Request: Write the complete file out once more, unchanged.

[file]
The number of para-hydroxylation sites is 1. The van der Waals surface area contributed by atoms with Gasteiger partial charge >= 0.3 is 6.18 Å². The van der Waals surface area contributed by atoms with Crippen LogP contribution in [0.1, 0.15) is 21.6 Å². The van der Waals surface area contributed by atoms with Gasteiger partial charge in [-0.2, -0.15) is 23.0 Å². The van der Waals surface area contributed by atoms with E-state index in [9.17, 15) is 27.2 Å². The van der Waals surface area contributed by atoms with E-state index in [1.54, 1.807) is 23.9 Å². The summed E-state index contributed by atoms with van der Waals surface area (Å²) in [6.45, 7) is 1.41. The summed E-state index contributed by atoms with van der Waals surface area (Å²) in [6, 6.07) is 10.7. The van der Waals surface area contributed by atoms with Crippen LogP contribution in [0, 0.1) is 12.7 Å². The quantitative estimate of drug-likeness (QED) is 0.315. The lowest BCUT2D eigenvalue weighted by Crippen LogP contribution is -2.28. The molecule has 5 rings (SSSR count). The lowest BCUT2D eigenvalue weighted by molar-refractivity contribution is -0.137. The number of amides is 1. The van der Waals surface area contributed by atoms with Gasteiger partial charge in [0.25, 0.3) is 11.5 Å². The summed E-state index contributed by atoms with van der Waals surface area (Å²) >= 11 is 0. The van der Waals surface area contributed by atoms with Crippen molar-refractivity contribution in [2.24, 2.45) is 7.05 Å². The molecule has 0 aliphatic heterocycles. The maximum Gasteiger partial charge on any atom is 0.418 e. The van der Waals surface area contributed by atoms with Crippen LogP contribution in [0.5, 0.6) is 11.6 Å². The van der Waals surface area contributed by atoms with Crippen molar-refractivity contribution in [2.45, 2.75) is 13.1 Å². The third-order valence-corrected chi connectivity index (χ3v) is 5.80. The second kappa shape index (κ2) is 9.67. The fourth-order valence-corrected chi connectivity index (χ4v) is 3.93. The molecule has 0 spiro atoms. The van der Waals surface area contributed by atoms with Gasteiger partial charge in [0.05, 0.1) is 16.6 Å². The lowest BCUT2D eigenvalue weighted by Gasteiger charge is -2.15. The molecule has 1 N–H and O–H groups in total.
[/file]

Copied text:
The number of para-hydroxylation sites is 1. The van der Waals surface area contributed by atoms with Gasteiger partial charge >= 0.3 is 6.18 Å². The van der Waals surface area contributed by atoms with Crippen LogP contribution in [0.1, 0.15) is 21.6 Å². The van der Waals surface area contributed by atoms with Gasteiger partial charge in [-0.2, -0.15) is 23.0 Å². The van der Waals surface area contributed by atoms with E-state index in [9.17, 15) is 27.2 Å². The van der Waals surface area contributed by atoms with E-state index in [1.54, 1.807) is 23.9 Å². The summed E-state index contributed by atoms with van der Waals surface area (Å²) in [6.45, 7) is 1.41. The summed E-state index contributed by atoms with van der Waals surface area (Å²) in [6, 6.07) is 10.7. The van der Waals surface area contributed by atoms with Crippen LogP contribution in [0, 0.1) is 12.7 Å². The quantitative estimate of drug-likeness (QED) is 0.315. The lowest BCUT2D eigenvalue weighted by Crippen LogP contribution is -2.28. The molecule has 5 rings (SSSR count). The lowest BCUT2D eigenvalue weighted by molar-refractivity contribution is -0.137. The number of amides is 1. The van der Waals surface area contributed by atoms with Gasteiger partial charge in [0.25, 0.3) is 11.5 Å². The summed E-state index contributed by atoms with van der Waals surface area (Å²) >= 11 is 0. The van der Waals surface area contributed by atoms with Crippen molar-refractivity contribution in [2.24, 2.45) is 7.05 Å². The molecule has 0 aliphatic heterocycles. The maximum Gasteiger partial charge on any atom is 0.418 e. The van der Waals surface area contributed by atoms with Crippen LogP contribution in [0.5, 0.6) is 11.6 Å². The van der Waals surface area contributed by atoms with Crippen molar-refractivity contribution in [2.45, 2.75) is 13.1 Å². The third-order valence-corrected chi connectivity index (χ3v) is 5.80. The second kappa shape index (κ2) is 9.67. The fourth-order valence-corrected chi connectivity index (χ4v) is 3.93. The molecule has 0 spiro atoms. The van der Waals surface area contributed by atoms with Gasteiger partial charge in [0.05, 0.1) is 16.6 Å². The lowest BCUT2D eigenvalue weighted by Gasteiger charge is -2.15. The molecule has 1 N–H and O–H groups in total.